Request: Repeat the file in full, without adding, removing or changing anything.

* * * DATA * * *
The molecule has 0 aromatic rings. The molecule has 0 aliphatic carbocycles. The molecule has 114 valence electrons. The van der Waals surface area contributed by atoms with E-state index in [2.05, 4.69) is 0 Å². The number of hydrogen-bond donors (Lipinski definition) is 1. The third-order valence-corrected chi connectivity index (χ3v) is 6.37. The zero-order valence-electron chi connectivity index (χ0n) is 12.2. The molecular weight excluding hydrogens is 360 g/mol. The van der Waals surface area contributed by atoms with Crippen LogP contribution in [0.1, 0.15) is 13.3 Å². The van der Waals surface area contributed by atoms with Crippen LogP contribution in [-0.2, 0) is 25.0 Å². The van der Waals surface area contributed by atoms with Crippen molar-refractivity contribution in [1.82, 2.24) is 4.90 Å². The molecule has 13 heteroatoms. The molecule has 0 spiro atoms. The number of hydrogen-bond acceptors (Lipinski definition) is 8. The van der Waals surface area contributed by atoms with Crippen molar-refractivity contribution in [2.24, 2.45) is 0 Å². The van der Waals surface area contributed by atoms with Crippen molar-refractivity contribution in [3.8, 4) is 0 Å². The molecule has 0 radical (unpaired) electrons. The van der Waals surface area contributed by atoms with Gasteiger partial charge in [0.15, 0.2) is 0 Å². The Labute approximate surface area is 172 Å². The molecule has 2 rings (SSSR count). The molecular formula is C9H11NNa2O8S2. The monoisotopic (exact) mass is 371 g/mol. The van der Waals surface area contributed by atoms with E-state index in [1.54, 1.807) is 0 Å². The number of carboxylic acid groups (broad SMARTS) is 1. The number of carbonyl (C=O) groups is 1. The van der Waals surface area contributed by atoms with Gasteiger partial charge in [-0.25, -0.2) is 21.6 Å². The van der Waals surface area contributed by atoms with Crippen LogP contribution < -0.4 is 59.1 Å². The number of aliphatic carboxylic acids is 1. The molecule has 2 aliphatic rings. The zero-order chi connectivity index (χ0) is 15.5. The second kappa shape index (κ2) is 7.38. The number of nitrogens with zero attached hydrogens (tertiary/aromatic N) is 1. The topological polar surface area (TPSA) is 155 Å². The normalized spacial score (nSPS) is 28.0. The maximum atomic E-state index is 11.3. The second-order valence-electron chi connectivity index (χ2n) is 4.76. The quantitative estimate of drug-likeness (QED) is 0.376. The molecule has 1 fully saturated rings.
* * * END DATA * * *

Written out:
The molecule has 0 aromatic rings. The molecule has 0 aliphatic carbocycles. The molecule has 114 valence electrons. The van der Waals surface area contributed by atoms with E-state index in [2.05, 4.69) is 0 Å². The number of hydrogen-bond donors (Lipinski definition) is 1. The third-order valence-corrected chi connectivity index (χ3v) is 6.37. The zero-order valence-electron chi connectivity index (χ0n) is 12.2. The molecular weight excluding hydrogens is 360 g/mol. The van der Waals surface area contributed by atoms with Crippen LogP contribution in [0.1, 0.15) is 13.3 Å². The van der Waals surface area contributed by atoms with Crippen LogP contribution in [-0.2, 0) is 25.0 Å². The van der Waals surface area contributed by atoms with Crippen molar-refractivity contribution in [1.82, 2.24) is 4.90 Å². The molecule has 13 heteroatoms. The molecule has 0 spiro atoms. The number of hydrogen-bond acceptors (Lipinski definition) is 8. The van der Waals surface area contributed by atoms with Crippen molar-refractivity contribution in [2.24, 2.45) is 0 Å². The van der Waals surface area contributed by atoms with Crippen molar-refractivity contribution in [3.8, 4) is 0 Å². The molecule has 0 radical (unpaired) electrons. The van der Waals surface area contributed by atoms with Gasteiger partial charge in [0.15, 0.2) is 0 Å². The Labute approximate surface area is 172 Å². The molecule has 2 rings (SSSR count). The molecular formula is C9H11NNa2O8S2. The monoisotopic (exact) mass is 371 g/mol. The van der Waals surface area contributed by atoms with E-state index in [1.54, 1.807) is 0 Å². The number of carboxylic acid groups (broad SMARTS) is 1. The number of carbonyl (C=O) groups is 1. The van der Waals surface area contributed by atoms with Gasteiger partial charge in [-0.25, -0.2) is 21.6 Å². The van der Waals surface area contributed by atoms with Crippen LogP contribution < -0.4 is 59.1 Å². The number of aliphatic carboxylic acids is 1. The molecule has 2 aliphatic rings. The zero-order chi connectivity index (χ0) is 15.5. The second kappa shape index (κ2) is 7.38. The number of nitrogens with zero attached hydrogens (tertiary/aromatic N) is 1. The topological polar surface area (TPSA) is 155 Å². The normalized spacial score (nSPS) is 28.0. The maximum atomic E-state index is 11.3. The second-order valence-electron chi connectivity index (χ2n) is 4.76. The quantitative estimate of drug-likeness (QED) is 0.376. The molecule has 1 fully saturated rings.